I understand the scientific benefit of doing this, but WHY would you make it sound like this? They could have picked pleasant tones or piano sounds. Instead they made it sound like Iannis Xenakis covering the theme from The Shining.
Written and directed by celebrated author Wyllis Cooper, the widely acclaimed old time radio program Quiet, Please was first aired on June 8, 1947 over the Mutual Broadcasting System. In this period, several similarly themed anthologies graced the American airwaves. However, it was this series that garnered notoriety during the golden age of radio and was lauded as an innovative and creative work of genius by both critics and academics alike. In fact, Professor Richard J. Hand from Glamorgan University praised Quiet, Please as an “extraordinary body of work,” and its writer Cooper as “one of the greatest authors of horror radio.” Quiet, Please was a mish mash of several literary genres, with supernatural encounters gaining the most prominence.
Nightfall is the title of a radio drama series produced and aired by CBC Radio from July 1980 to June 1983. While primarily a supernatural/horror series, Nightfall featured some episodes in other genres, such as science fiction, mystery, fantasy, and human drama. One episode was even adapted from a folk song by Stan Rogers. Some of Nightfall’s episodes were so terrifying that the CBC registered numerous complaints and some affiliate stations dropped it. Despite this, the series went on to become one of the most popular shows in CBC Radio history, running 100 episodes that featured a mix of original tales and adaptations of both classic and obscure short stories.
Most of the stories for X Minus One were culled directly from the pages of Galaxy. Many of SF’s most popular authors got mass exposure through this series, and even today X Minus One is still generally considered a cornerstone of radio drama.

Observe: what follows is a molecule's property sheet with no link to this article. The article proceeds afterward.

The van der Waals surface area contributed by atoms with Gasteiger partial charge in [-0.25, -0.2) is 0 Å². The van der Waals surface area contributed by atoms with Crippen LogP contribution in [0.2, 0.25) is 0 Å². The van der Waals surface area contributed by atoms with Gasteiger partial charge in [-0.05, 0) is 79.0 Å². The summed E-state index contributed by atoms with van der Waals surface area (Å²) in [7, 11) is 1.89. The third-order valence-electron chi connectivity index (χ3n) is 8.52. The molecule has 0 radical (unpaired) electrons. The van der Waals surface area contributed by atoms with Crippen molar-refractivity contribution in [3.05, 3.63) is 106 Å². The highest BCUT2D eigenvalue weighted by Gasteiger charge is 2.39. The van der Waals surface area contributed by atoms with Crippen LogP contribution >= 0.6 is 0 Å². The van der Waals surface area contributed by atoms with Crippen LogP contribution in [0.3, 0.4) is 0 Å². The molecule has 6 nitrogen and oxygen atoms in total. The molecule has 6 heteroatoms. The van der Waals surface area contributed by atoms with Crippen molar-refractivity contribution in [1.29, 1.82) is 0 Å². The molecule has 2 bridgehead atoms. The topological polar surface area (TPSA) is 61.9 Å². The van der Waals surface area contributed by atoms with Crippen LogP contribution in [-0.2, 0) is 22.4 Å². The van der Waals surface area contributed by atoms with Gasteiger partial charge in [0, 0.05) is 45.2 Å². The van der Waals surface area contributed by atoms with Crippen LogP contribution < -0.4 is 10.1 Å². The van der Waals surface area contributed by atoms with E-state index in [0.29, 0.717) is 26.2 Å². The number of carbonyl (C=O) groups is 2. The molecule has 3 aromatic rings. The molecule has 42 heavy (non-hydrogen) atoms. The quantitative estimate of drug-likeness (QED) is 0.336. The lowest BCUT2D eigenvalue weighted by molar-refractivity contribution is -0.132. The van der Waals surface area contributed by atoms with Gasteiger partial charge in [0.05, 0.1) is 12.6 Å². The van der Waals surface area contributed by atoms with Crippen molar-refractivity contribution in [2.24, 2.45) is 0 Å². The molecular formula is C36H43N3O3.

Most, if not all, of the famous sci-fi authors have had stories featured in this series: Isaac Asimov, Ray Bradbury, Theodore Sturgeon, just to name a few.
You’ve found the world’s premier horror fiction podcast. Pseudopod brings you the best short horror in audio form, to take with you anywhere.
WARNING: This is a podcast of horror fiction. The stories presented here are intended to disturb. They are likely to contain death, graphic violence, explicit sex (including sexual violence), hate crimes, blasphemy, or other themes and images that hook deep into your psyche. We do not provide ratings or content warnings. We assume by your listening that you wish to be disturbed for your entertainment. If there are any themes that you cannot deal with in fiction, that are too strongly personal to you, please do not listen.
Pseudopod is for mature audiences only. Hardly any story on Pseudopod is suitable for children. We mean this very seriously.
This horror podcast is intended to frighten and disturb you. The stories herein may contain explicit language and graphic themes that are not suitable for people under the age of 16.
Anything Ghost is a podcast (audio show) where the host, Lex Wahl, shares listener submitted personal paranormal experiences (ghost stories). Lex then adds his original background music and effects to enhance to the creepiness of the listening experience.
Anything Ghost was the first of the personal-ghost-story audio shows when it hit the podcast scene in January of 2006—and it hasn’t stopped since. Over the years, Anything Ghost has developed a large dedicated audience…an audience for which, Anything Ghost takes full responsibility for the bedside lamp that’s left on.
Lore is a bi-weekly podcast about true life scary stories.
The people, places, and things of our darkest nightmares all have real facts at their core. Each episode of Lore looks into a uniquely scary tale and uncovers the truth behind it.
Sometimes the truth is more frightening than fiction.